The Historical Monuments of Mtskheta are located in the cultural landscape at the confluence of the Aragvi and Mtkvari Rivers, in Central-Eastern Georgia, some 20km northwest of Tbilisi in Mtskheta. The property consists of the Jvari Monastery, the Svetitstkhoveli Cathedral and the Samtavro Monastery.
Mtskheta was the ancient capital of Kartli, the East Georgian Kingdom from the 3rd century BC to the 5th century AD, and was also the location where Christianity was proclaimed as the official religion of Georgia in 337. To date, it still remains the headquarters of the Georgian Orthodox and Apostolic Church.
The favourable natural conditions, its strategic location at the intersection of trade routes, and its close relations with the Roman Empire, the Persian Empire, Syria, Palestine, and Byzantium, generated and stimulated the development of Mtskheta and led to the integration of different cultural influences with local cultural traditions. After the 6th century AD, when the capital was transferred to Tbilisi, Mtskheta continued to retain its leading role as one of the important cultural and spiritual centres of the country.
The Holy Cross Monastery of Jvari, Svetitskhoveli Cathedral and Samtavro Monastery are key monuments of medieval Georgia. The present churches include the remains of earlier buildings on the same sites, as well as the remains of ancient wall paintings. The complex of the Svetitskhoveli Cathedral in the centre of the town includes the cathedral church, the palace and the gates of the Katolikos Melchizedek that date from the 11th century, built on the site of earlier churches dating back to the 5th century. The cruciform cathedral is crowned with a high cupola over the crossing, and there are remains of important wall paintings in the interior. The rich sculpted decoration of the elevations dates from various periods over its long history. The small domed church of the Samtavro Monastery was originally built in the 4th century and has since been subject to various restorations. The main church of the monastery was built in the early 11th century. It contains the grave of Mirian III, the king of Iberia who established Christianity as official religion in Georgia.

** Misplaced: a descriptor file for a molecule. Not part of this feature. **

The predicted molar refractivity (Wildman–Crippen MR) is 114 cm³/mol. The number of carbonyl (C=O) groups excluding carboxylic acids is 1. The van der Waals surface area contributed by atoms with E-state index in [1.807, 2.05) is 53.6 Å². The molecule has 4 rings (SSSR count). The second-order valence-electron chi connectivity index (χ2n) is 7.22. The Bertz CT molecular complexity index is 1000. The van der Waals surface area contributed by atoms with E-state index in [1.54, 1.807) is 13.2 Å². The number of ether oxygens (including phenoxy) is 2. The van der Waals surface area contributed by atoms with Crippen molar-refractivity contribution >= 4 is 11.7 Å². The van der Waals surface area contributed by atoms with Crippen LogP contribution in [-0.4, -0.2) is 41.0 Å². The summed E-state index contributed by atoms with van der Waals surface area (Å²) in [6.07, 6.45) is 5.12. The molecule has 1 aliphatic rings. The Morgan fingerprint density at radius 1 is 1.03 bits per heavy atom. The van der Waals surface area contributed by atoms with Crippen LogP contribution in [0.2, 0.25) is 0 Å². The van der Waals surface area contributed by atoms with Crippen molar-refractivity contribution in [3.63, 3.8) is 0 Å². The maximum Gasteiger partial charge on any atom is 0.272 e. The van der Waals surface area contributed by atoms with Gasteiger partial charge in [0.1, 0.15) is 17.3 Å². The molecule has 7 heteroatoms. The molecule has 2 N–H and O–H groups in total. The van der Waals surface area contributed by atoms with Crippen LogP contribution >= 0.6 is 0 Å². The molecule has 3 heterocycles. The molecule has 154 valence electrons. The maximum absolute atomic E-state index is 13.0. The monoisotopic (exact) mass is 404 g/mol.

The Historical Monuments of Mtskheta contain archaeological remains of great significance that testify to the high culture in the art of building, masonry crafts, pottery, as well as metal casting and processing, and the social, political, and economic evolution of this mountain kingdom for some four millennia. They also represent associative values with religious figures, such as Saint Nino, whose deeds are documented by Georgian, Armenian, Greek and Roman historians, and the 6th-century church in Jvari Monastery remains the most sacred place in Georgia.